Madame Defarge Quotes

Madame Defarge is a fictional character from the novel A Tale of Two Cities by Charles Dickens. She is a member of the French Revolution’s Reign of Terror and is known for her ruthless actions.

Madame Defarge is a very important character in the novel, as she represents the vengeful and violent nature of the Revolution. She is driven by her desire for revenge against those who have wronged her or her family. Madame Defarge is also a symbol of the cruelty of the Revolutionary government.

“They had been dead many years, these two; and yet it was not possible to read that passage without thinking of them both, as they had lived in their youthful beauty.”

It’s said that when you want to get even, you should begin digging a hole beside the person you’re avenging. In A Tale of Two Cities, Chapter 14, Madame Defarge reaps what she sowed. It was clear that the revolution in France is just a euphemism for Madame Defarge’s desire to seek revenge on the Marquis Evremonde for his crimes. She made up for what the Marquis stole from her and all of her living family members by devoting her life to finding them and returning them to their rightful home.

Madame Defarge is the embodiment of one who will stop at nothing to avenge her loved ones. Madame Defarge is ruthless in her quest for revenge. She does not hesitate to take innocent lives if it means getting closer to her goal. Madame Defarge is also very patient, waiting years to take her revenge. This quote shows Madame Defarge’s dedication to her cause and her willingness to go to any lengths to see it through.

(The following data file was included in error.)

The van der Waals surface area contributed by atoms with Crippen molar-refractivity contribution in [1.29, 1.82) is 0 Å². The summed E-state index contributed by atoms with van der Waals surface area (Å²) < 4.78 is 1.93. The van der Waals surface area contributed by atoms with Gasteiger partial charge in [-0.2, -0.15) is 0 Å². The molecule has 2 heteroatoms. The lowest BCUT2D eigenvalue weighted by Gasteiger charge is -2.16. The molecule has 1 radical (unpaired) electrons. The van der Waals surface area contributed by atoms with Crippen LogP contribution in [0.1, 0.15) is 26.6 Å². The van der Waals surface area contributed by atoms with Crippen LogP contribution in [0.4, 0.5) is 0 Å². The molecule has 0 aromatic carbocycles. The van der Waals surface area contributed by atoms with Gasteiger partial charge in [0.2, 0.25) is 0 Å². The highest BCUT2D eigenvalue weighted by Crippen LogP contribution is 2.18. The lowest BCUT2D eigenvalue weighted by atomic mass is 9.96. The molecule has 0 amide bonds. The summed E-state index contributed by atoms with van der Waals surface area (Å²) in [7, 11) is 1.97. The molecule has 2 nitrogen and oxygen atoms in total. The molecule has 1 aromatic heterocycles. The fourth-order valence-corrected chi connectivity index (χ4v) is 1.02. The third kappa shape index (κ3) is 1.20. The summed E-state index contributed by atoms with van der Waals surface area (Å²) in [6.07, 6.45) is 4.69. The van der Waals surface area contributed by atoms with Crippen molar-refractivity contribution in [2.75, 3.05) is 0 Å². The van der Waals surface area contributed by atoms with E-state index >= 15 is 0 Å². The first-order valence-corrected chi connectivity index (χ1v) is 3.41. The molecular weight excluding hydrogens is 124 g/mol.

Madame Defarge had knitted when other people sang or talked. She had mutely attended to every word that had been said, and even every gesture that had been made before she was brought into the Court.”

Madame Defarge is not only dedicated to her cause, but she is also very observant. She takes notice of everything that happens around her and uses it to her advantage. Madame Defarge is also very clever, using her knitting as a way to keep track of everyone she plans to kill.

After achieving her goal of capturing Charles Darnay and having him sentenced to death by the guillotine, Madame Defarge is still not happy. In order to catch Lucie in the act of grieving for someone, Madame Defarge goes looking for her in search of a prisoner. As a result, when she arrives at the house, Lucie and her family have already fled and are met by Miss Pross, who was the last person to see her alive. Dickens shows that an obsession with revenge leads a person straight to their death through use of reversal, situational irony, juxtaposition, and incongruity.

Madame Defarge is a complex character who demonstrates the lengths to which a person will go when consumed by revenge. In A Tale of Two Cities, Madame Defarge is driven by her desire to avenge the death of her family during the Reign of Terror. She believes that all those who were associated with the aristocracy, even indirectly, are responsible for the deaths of her loved ones. Consequently, she is determined to see them all suffer.